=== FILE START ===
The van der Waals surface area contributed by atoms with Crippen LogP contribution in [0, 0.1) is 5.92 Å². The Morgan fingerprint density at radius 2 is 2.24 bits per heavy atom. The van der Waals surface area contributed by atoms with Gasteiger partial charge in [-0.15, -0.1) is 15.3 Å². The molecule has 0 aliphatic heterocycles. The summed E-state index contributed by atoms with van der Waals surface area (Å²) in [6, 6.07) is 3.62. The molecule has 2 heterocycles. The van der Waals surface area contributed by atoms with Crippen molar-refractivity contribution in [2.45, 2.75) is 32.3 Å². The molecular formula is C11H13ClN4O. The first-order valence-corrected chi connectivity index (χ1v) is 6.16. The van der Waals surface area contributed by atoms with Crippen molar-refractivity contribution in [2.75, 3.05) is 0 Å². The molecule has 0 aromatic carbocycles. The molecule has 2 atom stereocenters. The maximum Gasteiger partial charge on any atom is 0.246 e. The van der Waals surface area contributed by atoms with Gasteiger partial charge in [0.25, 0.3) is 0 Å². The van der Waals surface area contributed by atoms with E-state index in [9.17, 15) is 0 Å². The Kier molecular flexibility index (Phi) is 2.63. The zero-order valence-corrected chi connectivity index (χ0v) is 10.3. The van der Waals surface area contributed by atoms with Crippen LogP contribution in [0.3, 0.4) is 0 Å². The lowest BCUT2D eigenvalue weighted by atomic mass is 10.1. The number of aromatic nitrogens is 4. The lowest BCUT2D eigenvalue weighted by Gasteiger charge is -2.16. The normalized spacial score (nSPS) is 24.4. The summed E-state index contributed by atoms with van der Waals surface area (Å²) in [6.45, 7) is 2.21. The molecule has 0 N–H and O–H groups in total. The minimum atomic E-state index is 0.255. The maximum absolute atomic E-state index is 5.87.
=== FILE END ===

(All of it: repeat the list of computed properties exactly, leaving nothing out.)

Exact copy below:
The van der Waals surface area contributed by atoms with Crippen LogP contribution in [0, 0.1) is 5.92 Å². The Morgan fingerprint density at radius 2 is 2.24 bits per heavy atom. The van der Waals surface area contributed by atoms with Gasteiger partial charge in [-0.15, -0.1) is 15.3 Å². The molecule has 0 aliphatic heterocycles. The summed E-state index contributed by atoms with van der Waals surface area (Å²) in [6, 6.07) is 3.62. The molecule has 2 heterocycles. The van der Waals surface area contributed by atoms with Crippen molar-refractivity contribution in [2.45, 2.75) is 32.3 Å². The molecular formula is C11H13ClN4O. The first-order valence-corrected chi connectivity index (χ1v) is 6.16. The van der Waals surface area contributed by atoms with Crippen molar-refractivity contribution in [2.75, 3.05) is 0 Å². The molecule has 0 aromatic carbocycles. The molecule has 2 atom stereocenters. The maximum Gasteiger partial charge on any atom is 0.246 e. The van der Waals surface area contributed by atoms with Gasteiger partial charge in [0.25, 0.3) is 0 Å². The van der Waals surface area contributed by atoms with E-state index in [9.17, 15) is 0 Å². The Kier molecular flexibility index (Phi) is 2.63. The zero-order valence-corrected chi connectivity index (χ0v) is 10.3. The van der Waals surface area contributed by atoms with Crippen LogP contribution in [0.3, 0.4) is 0 Å². The lowest BCUT2D eigenvalue weighted by atomic mass is 10.1. The number of aromatic nitrogens is 4. The lowest BCUT2D eigenvalue weighted by Gasteiger charge is -2.16. The normalized spacial score (nSPS) is 24.4. The summed E-state index contributed by atoms with van der Waals surface area (Å²) in [6.45, 7) is 2.21. The molecule has 0 N–H and O–H groups in total. The minimum atomic E-state index is 0.255. The maximum absolute atomic E-state index is 5.87.